Caution Regarding South Africa's New Smoking Regulations

February 7, 2024

Residents in Gauteng are divided over the proposed Control of Tobacco Products and Electronic Delivery Systems Bill, with concerns raised by businesses about its potential negative impact on the township economy.

The Portfolio Committee on Health recently conducted public hearings on the Bill in Gauteng, mirroring the mixed responses seen in Limpopo, the North West, and Mpumulanga.

The Bill aims to:

- Establish smoke-free indoor public places and certain outdoor areas.
- Prohibit cigarette sales through vending machines.
- Mandate plain packaging with graphic health warnings.
- Prohibit the display of tobacco products at points of sale.
- Regulate electronic nicotine delivery systems.

While some Gauteng residents support aspects like graphic health warnings and plain packaging to protect non-smokers, others, including the Gauteng Liquor Traders Association (GLTA), have voiced concerns.

The GLTA, representing 35,000 liquor traders, opposed the Bill, citing its potential negative impact on small businesses and the lack of consultation with affected parties.

Regarding the township economy, the GLTA is particularly concerned about:

- The ban on displaying tobacco products.
- Prohibiting vending machines and single cigarette sales.

The GLTA argues that such measures would drive customers to the illicit market, which surged during the Covid-19 pandemic.

Furthermore, the GLTA criticizes the proposed distance for smoking near doors or windows, citing challenges in densely populated townships.

In terms of vaping, the GLTA believes the Bill overlooks the harm reduction potential of e-cigarettes and other alternatives. Non-combusted alternatives have contributed to significant reductions in smoking rates in nations like Japan and Sweden. Countries such as the USA, UK, and New Zealand have acknowledged the potential of non-combusted alternatives in mitigating the harm caused by smoking. However, the Bill overlooks the necessity for varied approaches to expedite substantial decreases in smoking and related illnesses.

While South Africa lacks an official tobacco harm reduction (THR) strategy, non-combustible alternatives like vapes and e-cigarettes have garnered popularity, with usage rates ranging from 2.2 percent to 4 percent, according to the Africa Harm Reduction Alliance, an organization comprising prominent harm reduction experts in the medical field.

Citing global data, the alliance highlights that countries offering smoke-free alternatives to cigarettes, which are accessible and affordable to adult smokers, witness significant reductions in smoking rates. However, instead of leveraging non-combustible alternatives as the cornerstone of a THR strategy in South Africa, the government has portrayed vaping negatively to the extent that smokers, medical professionals, and caregivers often perceive it as more harmful than smoking.

The alliance criticizes the government's uniform approach to both combustible tobacco products and non-combustible alternatives, arguing that it incorrectly assumes all nicotine products pose equal harm. Embedding this approach into the proposed Tobacco Products and Electronic Delivery Systems Control Bill, they contend, will impede access to less harmful smoke-free alternatives for adult smokers seeking to quit cigarettes.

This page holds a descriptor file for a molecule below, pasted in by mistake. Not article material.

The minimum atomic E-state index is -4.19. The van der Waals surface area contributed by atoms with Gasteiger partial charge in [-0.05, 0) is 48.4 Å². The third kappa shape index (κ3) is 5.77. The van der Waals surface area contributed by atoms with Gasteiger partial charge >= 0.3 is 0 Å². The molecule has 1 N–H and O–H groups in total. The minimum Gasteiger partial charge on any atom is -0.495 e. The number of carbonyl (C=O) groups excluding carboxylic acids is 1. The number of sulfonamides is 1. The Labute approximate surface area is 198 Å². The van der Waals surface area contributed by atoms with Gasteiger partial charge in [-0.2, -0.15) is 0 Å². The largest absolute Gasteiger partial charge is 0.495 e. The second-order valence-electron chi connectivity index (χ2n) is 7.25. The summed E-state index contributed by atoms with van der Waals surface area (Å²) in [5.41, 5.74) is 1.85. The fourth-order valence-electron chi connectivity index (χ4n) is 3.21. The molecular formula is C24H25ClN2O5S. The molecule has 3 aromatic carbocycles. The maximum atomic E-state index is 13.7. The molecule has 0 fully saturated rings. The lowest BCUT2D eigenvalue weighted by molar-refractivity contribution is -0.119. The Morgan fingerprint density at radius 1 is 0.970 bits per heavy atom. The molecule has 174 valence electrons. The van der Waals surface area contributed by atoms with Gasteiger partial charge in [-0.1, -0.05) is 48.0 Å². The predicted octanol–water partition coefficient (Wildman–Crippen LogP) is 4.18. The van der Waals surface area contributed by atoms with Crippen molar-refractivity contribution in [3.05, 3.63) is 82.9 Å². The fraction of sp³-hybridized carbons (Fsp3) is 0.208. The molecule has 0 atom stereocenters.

Overall, the GLTA urges reconsideration of the Bill's provisions to find effective ways to combat the illicit trade without penalizing responsible traders and to support harm-reducing alternatives to traditional cigarettes.

Opposition to the Bill

The proposed Tobacco Bill has sparked widespread criticism within the industry, with a survey conducted by Clippa Sales and Casa Tabacs revealing that 200 specialist tobacconists in South Africa are against the bill.

"Proposing a total ban on displaying the only products they sell in their stores poses an existential risk to their businesses," stated Clippa's Alex Jacovides. "These are legal products that are only sold, by law, to those over the age of 18."

Nearly all respondents (98%) expressed opposition to the display ban, citing its detrimental impact on their businesses and employment prospects. According to Diane Bravo, owner of Casa Tabacs, implementing the display ban could lead to business closures, negatively affecting the country's revenue and employment rates.

The bill also imposes severe penalties, including a 10-year prison sentence and/or a fine, for accidental display of cigarettes on the counter. An overwhelming majority (99.5%) of respondents deemed this punishment excessive.

Concerns were raised about the potential surge in sales in the illicit tobacco industry due to the ban on displaying tobacco products, similar to what occurred during the Covid-19 pandemic.

Respondents also criticized the use of standardized or plain packaging, fearing it would facilitate counterfeiting and fuel criminal activity in the country.


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